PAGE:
Hi! I just took my 2001 Honda Accord in for an oil change and tire rotation yesterday. When I left the shop, I noticed a wobbly noise coming from the front when I was driving on the highway (40 MPH+). There is no vibration in the steering wheel, but the sound is pretty noticeable. It wasn’t there when I got to the shop. I have my tires rotated every 3,000-5,000 miles. Is this simply from uneven tire wear?
Yes, it could be from uneven tire wear, or it could indicate a defective tire, but your immediate concern should be that this could indicate loose lug nuts. If the technician was distracted during the process, it is possible that he might have failed to fully tighten the nuts on at least one wheel.
I strongly suggest that you get out your lug wrench and check/tighten the lug nuts on all 4 wheels before you drive again.
+1 for @VDCdriver…especially if this was a chain shop.
If the lug nuts are loose (which is very likely), then the lug nuts and studs might now have damaged threads, so they should be inspected and replaced if necessary.
It would be advisable to take the above advice. And the sooner the better.
If you wait too long, the lug nut holes in the rim will be hogged out.
Provided the lug nuts are ok as mentioned above, you always have the option to put the tires back on the way they were and see if the noise goes away. If it does, at least you know it has something to do with the the tires and unlikely to be a problem w/the car. That’s something at least. And easy to do.
Thanks for the advice - I checked the lugs and they are fine. I might try to put the tires back to where they were, as GeorgeSanJose suggested and see if that makes a difference. Since the noise didn’t start until after the rotation, which was an X rotation, signs seem to point to a tire issue.
X tire rotation? I assume this involves just the 4 tires being used, not the spare, and you switch the right front w/the left rear, etc. That’s an unusual rotation pattern for modern radial tires, esp for front wheel drive cars. If the noise goes away w/the tires returned to their original positions, but you still want to do a rotation, you might try a version where you just switch the fronts and rears, but keep the rights on the right and the left on the left. This keeps the tires turning the same direction. My tire seller told me to do rotations only that way for my Michellins on my Corolla, as reversing the direction of rotation can cause problems.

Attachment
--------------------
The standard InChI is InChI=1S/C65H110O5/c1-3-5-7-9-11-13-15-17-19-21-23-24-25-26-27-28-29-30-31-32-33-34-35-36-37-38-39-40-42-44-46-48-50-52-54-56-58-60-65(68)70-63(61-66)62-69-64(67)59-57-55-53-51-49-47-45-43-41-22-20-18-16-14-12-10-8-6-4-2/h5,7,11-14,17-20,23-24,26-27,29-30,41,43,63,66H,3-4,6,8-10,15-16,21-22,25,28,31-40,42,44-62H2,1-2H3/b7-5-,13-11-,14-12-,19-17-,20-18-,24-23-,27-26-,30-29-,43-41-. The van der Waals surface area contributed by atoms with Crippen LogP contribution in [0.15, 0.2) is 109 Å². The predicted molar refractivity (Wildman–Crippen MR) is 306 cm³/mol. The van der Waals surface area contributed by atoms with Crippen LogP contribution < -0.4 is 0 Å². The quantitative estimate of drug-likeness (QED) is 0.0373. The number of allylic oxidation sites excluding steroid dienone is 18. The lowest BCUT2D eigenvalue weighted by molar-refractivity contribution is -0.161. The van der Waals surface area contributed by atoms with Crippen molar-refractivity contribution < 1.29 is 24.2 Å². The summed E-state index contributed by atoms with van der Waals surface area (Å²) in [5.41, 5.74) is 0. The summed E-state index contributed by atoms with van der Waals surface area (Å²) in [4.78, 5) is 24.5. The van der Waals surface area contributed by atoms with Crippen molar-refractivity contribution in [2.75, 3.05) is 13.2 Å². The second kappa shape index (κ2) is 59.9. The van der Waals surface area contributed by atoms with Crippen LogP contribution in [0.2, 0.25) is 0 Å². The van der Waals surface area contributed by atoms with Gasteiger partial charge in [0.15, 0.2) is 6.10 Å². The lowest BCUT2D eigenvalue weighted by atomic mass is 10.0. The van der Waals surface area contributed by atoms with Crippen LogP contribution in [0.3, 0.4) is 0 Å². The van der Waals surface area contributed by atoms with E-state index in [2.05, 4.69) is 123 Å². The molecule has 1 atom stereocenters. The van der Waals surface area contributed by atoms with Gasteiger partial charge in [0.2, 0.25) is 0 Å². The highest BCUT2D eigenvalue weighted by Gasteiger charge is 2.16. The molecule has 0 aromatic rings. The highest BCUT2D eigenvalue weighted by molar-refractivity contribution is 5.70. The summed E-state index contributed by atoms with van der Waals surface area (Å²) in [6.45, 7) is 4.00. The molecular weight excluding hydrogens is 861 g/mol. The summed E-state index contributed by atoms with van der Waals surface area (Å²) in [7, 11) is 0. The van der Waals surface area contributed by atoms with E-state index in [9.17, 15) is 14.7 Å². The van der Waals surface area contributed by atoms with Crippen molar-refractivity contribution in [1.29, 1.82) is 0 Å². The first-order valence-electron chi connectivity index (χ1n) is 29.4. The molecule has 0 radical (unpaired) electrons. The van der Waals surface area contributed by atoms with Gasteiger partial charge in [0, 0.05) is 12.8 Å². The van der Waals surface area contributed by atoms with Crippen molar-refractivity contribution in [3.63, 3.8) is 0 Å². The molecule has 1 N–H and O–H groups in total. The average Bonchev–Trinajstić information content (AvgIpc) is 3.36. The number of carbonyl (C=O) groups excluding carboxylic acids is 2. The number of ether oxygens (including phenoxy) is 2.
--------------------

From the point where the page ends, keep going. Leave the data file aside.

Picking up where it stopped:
I only do the front to back too. I know people say to do front to back and rr to lf and lr to rf but I don’t like reversing the rotation. If they wear a little faster, that’s ok with me.
I agree with @Bing and if there is a problem, it could very well be reversing the rotation. Depending on your driving habits and alignment, I would always recommend front to back. Only under ideal conditions does cross rotating seem to make sense to me. Even though it proved unnecessary, the lug nut check was an absolute good first suggestion or safety ! Examine the tire(s) in question closely and look for feathering in one direction…regardless, I would rotate back to check. Imho, cross rotating is a good theoretical way to rotate, but in practice can cause more problems then it solves.
The best case scenario would be that a back to front vs. X rotation is the problem. My tires (2003 Protege5) have to go back to front only, from what I’ve been told.
If not the tires, you’ll have to go back to the drawing board. It’s not unheard of for another problem to crop up coincidentally when you’re having something else done.
Alloy or steel wheels?
I’ve seen plastic wheel covers make strange sounds if the claws that hold them on get corroded.